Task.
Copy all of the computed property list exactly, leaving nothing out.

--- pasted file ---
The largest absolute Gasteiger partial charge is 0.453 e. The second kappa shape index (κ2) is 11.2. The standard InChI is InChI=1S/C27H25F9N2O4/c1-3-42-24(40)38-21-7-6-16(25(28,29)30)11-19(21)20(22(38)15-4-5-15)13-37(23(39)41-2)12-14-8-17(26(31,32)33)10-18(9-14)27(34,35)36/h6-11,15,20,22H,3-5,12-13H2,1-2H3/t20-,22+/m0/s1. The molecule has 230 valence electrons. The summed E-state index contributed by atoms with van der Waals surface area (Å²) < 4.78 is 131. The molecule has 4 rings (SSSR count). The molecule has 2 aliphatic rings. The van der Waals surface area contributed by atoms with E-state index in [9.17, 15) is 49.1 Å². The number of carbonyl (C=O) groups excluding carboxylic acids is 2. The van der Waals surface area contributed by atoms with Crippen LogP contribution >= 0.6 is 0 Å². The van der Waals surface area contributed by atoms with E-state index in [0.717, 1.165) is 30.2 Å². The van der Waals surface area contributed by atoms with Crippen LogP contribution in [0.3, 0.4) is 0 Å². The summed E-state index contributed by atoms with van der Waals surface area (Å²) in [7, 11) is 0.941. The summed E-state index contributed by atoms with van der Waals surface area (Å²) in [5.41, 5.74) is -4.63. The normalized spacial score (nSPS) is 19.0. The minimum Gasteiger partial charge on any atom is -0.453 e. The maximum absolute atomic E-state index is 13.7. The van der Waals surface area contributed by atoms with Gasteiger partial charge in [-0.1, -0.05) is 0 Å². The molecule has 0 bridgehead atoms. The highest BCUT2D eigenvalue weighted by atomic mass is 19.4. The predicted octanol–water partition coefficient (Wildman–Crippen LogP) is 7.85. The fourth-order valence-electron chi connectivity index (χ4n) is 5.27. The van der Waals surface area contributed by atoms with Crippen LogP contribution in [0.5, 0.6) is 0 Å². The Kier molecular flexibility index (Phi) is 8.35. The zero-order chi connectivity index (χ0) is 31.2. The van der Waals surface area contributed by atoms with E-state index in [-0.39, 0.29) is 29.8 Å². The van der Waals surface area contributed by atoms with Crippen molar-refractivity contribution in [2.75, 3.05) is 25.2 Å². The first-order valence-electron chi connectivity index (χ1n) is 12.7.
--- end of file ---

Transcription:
The largest absolute Gasteiger partial charge is 0.453 e. The second kappa shape index (κ2) is 11.2. The standard InChI is InChI=1S/C27H25F9N2O4/c1-3-42-24(40)38-21-7-6-16(25(28,29)30)11-19(21)20(22(38)15-4-5-15)13-37(23(39)41-2)12-14-8-17(26(31,32)33)10-18(9-14)27(34,35)36/h6-11,15,20,22H,3-5,12-13H2,1-2H3/t20-,22+/m0/s1. The molecule has 230 valence electrons. The summed E-state index contributed by atoms with van der Waals surface area (Å²) < 4.78 is 131. The molecule has 4 rings (SSSR count). The molecule has 2 aliphatic rings. The van der Waals surface area contributed by atoms with E-state index in [9.17, 15) is 49.1 Å². The number of carbonyl (C=O) groups excluding carboxylic acids is 2. The van der Waals surface area contributed by atoms with Crippen LogP contribution >= 0.6 is 0 Å². The van der Waals surface area contributed by atoms with E-state index in [0.717, 1.165) is 30.2 Å². The van der Waals surface area contributed by atoms with Crippen LogP contribution in [0.3, 0.4) is 0 Å². The summed E-state index contributed by atoms with van der Waals surface area (Å²) in [7, 11) is 0.941. The summed E-state index contributed by atoms with van der Waals surface area (Å²) in [5.41, 5.74) is -4.63. The normalized spacial score (nSPS) is 19.0. The minimum Gasteiger partial charge on any atom is -0.453 e. The maximum absolute atomic E-state index is 13.7. The van der Waals surface area contributed by atoms with Gasteiger partial charge in [-0.1, -0.05) is 0 Å². The molecule has 0 bridgehead atoms. The highest BCUT2D eigenvalue weighted by atomic mass is 19.4. The predicted octanol–water partition coefficient (Wildman–Crippen LogP) is 7.85. The fourth-order valence-electron chi connectivity index (χ4n) is 5.27. The van der Waals surface area contributed by atoms with Crippen LogP contribution in [0.5, 0.6) is 0 Å². The Kier molecular flexibility index (Phi) is 8.35. The zero-order chi connectivity index (χ0) is 31.2. The van der Waals surface area contributed by atoms with E-state index in [-0.39, 0.29) is 29.8 Å². The van der Waals surface area contributed by atoms with Crippen molar-refractivity contribution in [2.75, 3.05) is 25.2 Å². The first-order valence-electron chi connectivity index (χ1n) is 12.7.